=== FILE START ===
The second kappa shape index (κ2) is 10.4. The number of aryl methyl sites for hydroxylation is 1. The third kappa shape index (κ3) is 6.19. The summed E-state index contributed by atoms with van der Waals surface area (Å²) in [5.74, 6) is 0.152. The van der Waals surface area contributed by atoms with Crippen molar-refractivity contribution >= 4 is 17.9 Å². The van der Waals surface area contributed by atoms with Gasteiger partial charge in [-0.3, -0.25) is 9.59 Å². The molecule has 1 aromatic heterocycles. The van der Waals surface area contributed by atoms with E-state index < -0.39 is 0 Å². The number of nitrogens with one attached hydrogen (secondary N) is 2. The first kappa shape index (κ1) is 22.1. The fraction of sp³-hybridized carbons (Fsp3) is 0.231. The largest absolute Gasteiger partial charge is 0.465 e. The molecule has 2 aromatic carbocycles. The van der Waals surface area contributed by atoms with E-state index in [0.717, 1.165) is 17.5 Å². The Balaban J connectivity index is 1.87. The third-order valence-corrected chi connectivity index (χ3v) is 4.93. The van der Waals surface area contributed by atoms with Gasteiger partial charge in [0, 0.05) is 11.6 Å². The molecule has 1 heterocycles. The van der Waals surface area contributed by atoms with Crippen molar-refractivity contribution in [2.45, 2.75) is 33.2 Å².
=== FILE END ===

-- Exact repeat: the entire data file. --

The second kappa shape index (κ2) is 10.4. The number of aryl methyl sites for hydroxylation is 1. The third kappa shape index (κ3) is 6.19. The summed E-state index contributed by atoms with van der Waals surface area (Å²) in [5.74, 6) is 0.152. The van der Waals surface area contributed by atoms with Crippen molar-refractivity contribution >= 4 is 17.9 Å². The van der Waals surface area contributed by atoms with Gasteiger partial charge in [-0.3, -0.25) is 9.59 Å². The molecule has 1 aromatic heterocycles. The van der Waals surface area contributed by atoms with E-state index < -0.39 is 0 Å². The number of nitrogens with one attached hydrogen (secondary N) is 2. The first kappa shape index (κ1) is 22.1. The fraction of sp³-hybridized carbons (Fsp3) is 0.231. The largest absolute Gasteiger partial charge is 0.465 e. The molecule has 2 aromatic carbocycles. The van der Waals surface area contributed by atoms with E-state index in [0.717, 1.165) is 17.5 Å². The Balaban J connectivity index is 1.87. The third-order valence-corrected chi connectivity index (χ3v) is 4.93. The van der Waals surface area contributed by atoms with Gasteiger partial charge in [0, 0.05) is 11.6 Å². The molecule has 1 heterocycles. The van der Waals surface area contributed by atoms with Crippen molar-refractivity contribution in [2.45, 2.75) is 33.2 Å².